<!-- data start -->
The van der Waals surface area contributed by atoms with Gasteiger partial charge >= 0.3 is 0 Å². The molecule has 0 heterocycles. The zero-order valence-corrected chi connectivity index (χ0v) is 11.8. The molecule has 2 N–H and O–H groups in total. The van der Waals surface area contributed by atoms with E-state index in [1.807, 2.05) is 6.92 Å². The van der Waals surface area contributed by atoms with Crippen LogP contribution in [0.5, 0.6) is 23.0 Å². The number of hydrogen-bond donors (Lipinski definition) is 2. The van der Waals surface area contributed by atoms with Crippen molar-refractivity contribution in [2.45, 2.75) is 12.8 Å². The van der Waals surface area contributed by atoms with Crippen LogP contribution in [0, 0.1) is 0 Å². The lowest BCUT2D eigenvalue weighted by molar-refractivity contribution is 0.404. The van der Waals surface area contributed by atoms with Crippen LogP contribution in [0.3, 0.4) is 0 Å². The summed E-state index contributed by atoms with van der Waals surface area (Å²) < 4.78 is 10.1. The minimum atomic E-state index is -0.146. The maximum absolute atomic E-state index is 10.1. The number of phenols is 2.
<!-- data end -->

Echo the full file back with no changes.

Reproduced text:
The van der Waals surface area contributed by atoms with Gasteiger partial charge >= 0.3 is 0 Å². The molecule has 0 heterocycles. The zero-order valence-corrected chi connectivity index (χ0v) is 11.8. The molecule has 2 N–H and O–H groups in total. The van der Waals surface area contributed by atoms with E-state index in [1.807, 2.05) is 6.92 Å². The van der Waals surface area contributed by atoms with Crippen LogP contribution in [0.5, 0.6) is 23.0 Å². The number of hydrogen-bond donors (Lipinski definition) is 2. The van der Waals surface area contributed by atoms with Crippen molar-refractivity contribution in [2.45, 2.75) is 12.8 Å². The van der Waals surface area contributed by atoms with Crippen LogP contribution in [0, 0.1) is 0 Å². The lowest BCUT2D eigenvalue weighted by molar-refractivity contribution is 0.404. The van der Waals surface area contributed by atoms with Crippen LogP contribution in [0.3, 0.4) is 0 Å². The summed E-state index contributed by atoms with van der Waals surface area (Å²) < 4.78 is 10.1. The minimum atomic E-state index is -0.146. The maximum absolute atomic E-state index is 10.1. The number of phenols is 2.